Given the scarcity of storage space in a van, a campervan cupboard / wardrobe can be a very useful piece of kit! Essentially a giant empty cuboid, a campervan cupboard can store clothes, electrics, or even food. In this article we will walk step-by-step through an illustrated guide on how to build a campervan cupboard.
I'm Shane, I've been teaching people to convert campervans for many years, I'm the author of The Van Conversion Newsletter, the van conversion instructor at Udemy, and the proud owner of a beautiful self-build campervan called Beans. So let's jump in and learn about how to build a campervan cupboard!
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How to Build a Campervan Cupboard
A campervan cupboard / wardrobe is a pretty essential item in your build, it can house your clothes, food, or whatever else you dream up. In a long wheelbase van (I have the Ford Transit L3H3) it tends to be a toss-up between installing a shower unit or installing a campervan cupboard - I chose a cupboard as I have a lot of outdoor gear!
Note: I built the campervan cupboard using the 'carcassing method' rather than the 'dado method'. You can learn more about campervan carpentry here.
1. Build the support frame
The first step is to build the support frame. You can use 1X1, 2X1, or 2X2 carcassing timber for this. The suggested dimension for the campervan cupboard depth is 600mm.
To ensure the angles of the cuboid frame are at 90° angles, you should use a carpenter's square.
2. Clad the sides of the support frame
After you have built the support frame, you can go ahead and clad the sides of the frame with 8 or 10mm tongue and groove. You can screw the cladding into the support frame. The best tool for cutting tongue and groove is the jigsaw.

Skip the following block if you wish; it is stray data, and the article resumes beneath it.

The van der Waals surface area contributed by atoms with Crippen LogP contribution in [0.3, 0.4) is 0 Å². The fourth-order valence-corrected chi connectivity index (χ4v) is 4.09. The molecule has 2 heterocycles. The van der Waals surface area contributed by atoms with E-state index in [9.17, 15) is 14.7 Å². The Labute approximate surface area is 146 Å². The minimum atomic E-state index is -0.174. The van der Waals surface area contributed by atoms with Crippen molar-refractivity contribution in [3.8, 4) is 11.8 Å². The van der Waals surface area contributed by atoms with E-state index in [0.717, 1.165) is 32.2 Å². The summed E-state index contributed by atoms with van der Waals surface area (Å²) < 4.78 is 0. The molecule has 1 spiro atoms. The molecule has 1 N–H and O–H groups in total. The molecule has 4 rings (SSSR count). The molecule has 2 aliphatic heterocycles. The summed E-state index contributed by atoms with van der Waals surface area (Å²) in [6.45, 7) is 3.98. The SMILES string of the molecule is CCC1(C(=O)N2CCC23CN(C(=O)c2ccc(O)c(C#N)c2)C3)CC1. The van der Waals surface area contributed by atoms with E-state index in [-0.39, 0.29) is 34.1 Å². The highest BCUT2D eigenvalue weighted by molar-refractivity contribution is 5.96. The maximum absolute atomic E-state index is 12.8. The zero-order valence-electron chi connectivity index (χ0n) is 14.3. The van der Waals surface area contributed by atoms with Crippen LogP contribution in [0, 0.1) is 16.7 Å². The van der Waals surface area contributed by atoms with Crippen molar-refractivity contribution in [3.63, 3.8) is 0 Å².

The cladding at the back of the campervan cupboard will have a curved shape to match the wall of the campervan. In order to cut these curves to fit perfectly flush with the back wall, you will need to use a scribe tool. Here's a short video on how to use that scribe tool.
3. Build the shelves
Next cut out some shelves from plywood. I used OSB board which I would not suggest - use regular plywood instead. The shelves rest along horizontal wooden beams in the support frame. I installed four shelves in total.
4. Build the doors
The last step of the campervan cupboard is to build the doors. I built three doors in total - Pantry on top, clothes in the middle, and electrics at the bottom.
We build the doors for the campervan cupboard in the exact same manner as the bulkhead storage; lengths of tongue and groove secured together with horizontal cladding slats on the back.
I used strap hinges to secure the bottom two doors and cabinet hinges to secure the top door.
You will want to add some magnetic catches to each door to hold them closed. You will also want to add a handle to each door!
The final step of the campervan cupboard is to screw some stripwood (trimming) around the edges of each door. This is cosmetic and makes them look much nicer!
And that's all there is to building a campervan cupboard!
I hope you found this guide helpful. If you did, consider subscribing to The Van Conversion Newsletter for everything you need to get started with your own van conversion (I'll send you a free wiring diagram when you sign up).
Be sure to check out the rest of the Woodwork Guides. Related articles include: Van bulkhead storage, Overhead cupboards, campervan cladding.
If you're converting a van but unsure of how to do it, you could also check out the Van Conversion Course on Udemy. In the course, you'll learn directly from me how to convert a van into your dream home - no prior experience needed!
Until next time,